Friday 2 September 2022 - Monocle Minute | Monocle

Friday. 2/9/2022

The Monocle Minute

Image: Getty Images

Opinion / Natalie Theodosi

Giving the green light

Yesterday, UK department store Selfridges presented its new environmental commitments, which include plans to be carbon neutral by 2040. The company is also aiming for “everything it builds, buys and sells” to be eco-friendly by 2030. As a fashion editor, my inbox is deluged with announcements like this and it’s hard not to be sceptical. After all, most fashion companies’ business models are at odds with environmental responsibility – claiming to be sustainable yet producing a dozen collections a year, for example, or creating a line of swimwear from recycled ocean waste, only to send it to editors wrapped in plastic. But Selfridges seems to be onto something.

In 2020 the retailer launched Project Earth to track its progress, hoisting a giant sign outside its London flagship that declared, “Let’s change the way we shop.” Two years later the sign (pictured) is still there and Selfridges appears willing to make significant changes to the way it works. “The fundamental business model is going to shift,” Sebastian Manes, its buying and merchandising director, tells me. He pragmatically concedes that commercial targets must be hit alongside environmental ones and says that a lot of negotiations are needed with brands. But he remains optimistic. “So far we’ve sold 17,000 second-hand items and facilitated 28,000 repairs,” he says. “There’s a big opportunity to accelerate that side of the business.”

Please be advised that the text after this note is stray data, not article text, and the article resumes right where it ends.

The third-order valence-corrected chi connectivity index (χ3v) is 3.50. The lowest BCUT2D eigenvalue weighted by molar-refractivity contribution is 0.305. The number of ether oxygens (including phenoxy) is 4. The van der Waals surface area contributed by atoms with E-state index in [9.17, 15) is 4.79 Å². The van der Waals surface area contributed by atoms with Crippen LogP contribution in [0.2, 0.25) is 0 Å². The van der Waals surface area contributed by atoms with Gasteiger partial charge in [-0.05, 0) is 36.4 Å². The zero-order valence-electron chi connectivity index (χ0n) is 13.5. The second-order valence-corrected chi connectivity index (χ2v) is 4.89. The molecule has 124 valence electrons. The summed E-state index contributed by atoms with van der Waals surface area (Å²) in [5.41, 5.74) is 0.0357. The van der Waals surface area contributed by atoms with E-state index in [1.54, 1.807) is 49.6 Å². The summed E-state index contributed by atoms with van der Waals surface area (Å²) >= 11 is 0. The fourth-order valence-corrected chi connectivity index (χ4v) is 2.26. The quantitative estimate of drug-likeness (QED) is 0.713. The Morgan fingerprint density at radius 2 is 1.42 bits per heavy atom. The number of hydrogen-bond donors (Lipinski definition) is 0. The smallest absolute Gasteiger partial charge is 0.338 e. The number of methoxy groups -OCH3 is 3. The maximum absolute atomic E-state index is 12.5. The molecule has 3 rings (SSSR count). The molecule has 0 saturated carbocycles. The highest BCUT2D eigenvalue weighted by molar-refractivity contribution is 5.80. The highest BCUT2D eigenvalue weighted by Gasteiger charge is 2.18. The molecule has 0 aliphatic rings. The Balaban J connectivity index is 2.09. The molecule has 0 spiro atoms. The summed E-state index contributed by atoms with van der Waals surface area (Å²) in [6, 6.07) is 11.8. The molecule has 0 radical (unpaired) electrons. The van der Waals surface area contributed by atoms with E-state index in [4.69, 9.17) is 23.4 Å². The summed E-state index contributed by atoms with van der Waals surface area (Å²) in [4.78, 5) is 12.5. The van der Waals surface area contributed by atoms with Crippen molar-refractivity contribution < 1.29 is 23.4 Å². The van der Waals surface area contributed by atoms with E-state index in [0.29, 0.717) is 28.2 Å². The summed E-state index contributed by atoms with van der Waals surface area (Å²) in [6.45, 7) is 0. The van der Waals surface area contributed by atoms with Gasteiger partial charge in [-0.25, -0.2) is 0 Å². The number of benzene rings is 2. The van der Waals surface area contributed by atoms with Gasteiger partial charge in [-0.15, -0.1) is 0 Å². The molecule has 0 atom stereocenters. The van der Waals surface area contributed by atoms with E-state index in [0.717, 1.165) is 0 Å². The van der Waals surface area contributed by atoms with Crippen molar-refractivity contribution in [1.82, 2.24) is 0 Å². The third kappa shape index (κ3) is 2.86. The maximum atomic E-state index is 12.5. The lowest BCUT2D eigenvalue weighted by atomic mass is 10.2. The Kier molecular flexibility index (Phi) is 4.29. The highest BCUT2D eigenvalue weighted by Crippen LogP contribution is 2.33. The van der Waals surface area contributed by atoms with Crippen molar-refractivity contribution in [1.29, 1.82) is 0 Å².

Expect more repair stations in Selfridges stores, refills on beauty counters and a broader offer of second-hand items, extending beyond fashion to watches, cameras and even Christmas decorations. Whether or not the company achieves its goals, its willingness to embrace change sets a precedent for the industry. As promised on its shopfront, it’s offering customers new and less wasteful ways to shop.

Natalie Theodosi is Monocle’s fashion editor.

Image: Shutterstock

Human Rights / China

Abuses of power

This week the UN released its long-delayed 48-page report on alleged human rights abuses in Xinjiang. It concludes that China’s detention and treatment of Uyghurs and other Muslims might “constitute international crimes, in particular crimes against humanity”. The Chinese government, which saw a copy of the report before its publication, has released a 131-page rebuttal, which claims that the UN’s findings are “based on disinformation and lies fabricated by anti-China forces”.

The UN’s conclusions were more forceful than some human rights groups had expected but the report is unlikely to affect Beijing’s stance. “There’s a very strong propaganda machine running in China,” Alfred Wu, a Chinese politics expert at the National University of Singapore, tells The Monocle Minute. At the same time, the government increasingly “ignores international norms” and opinions. “China never admits any mistakes under Xi Jinping and that’s very worrisome,” says Wu.

Image: Shutterstock

Aviation / Italy

Flight risk

When Italy’s historic flag carrier Alitalia ceased trading in October 2021 a new company – state-owned ITA Airways – rose from its ashes. Prime minister Mario Draghi’s market-friendly government has long been eager to privatise the company and issued a decree to that effect earlier this year. Now an international consortium of investors, including Delta and KLM-Air France, are in exclusive talks about securing a majority stake.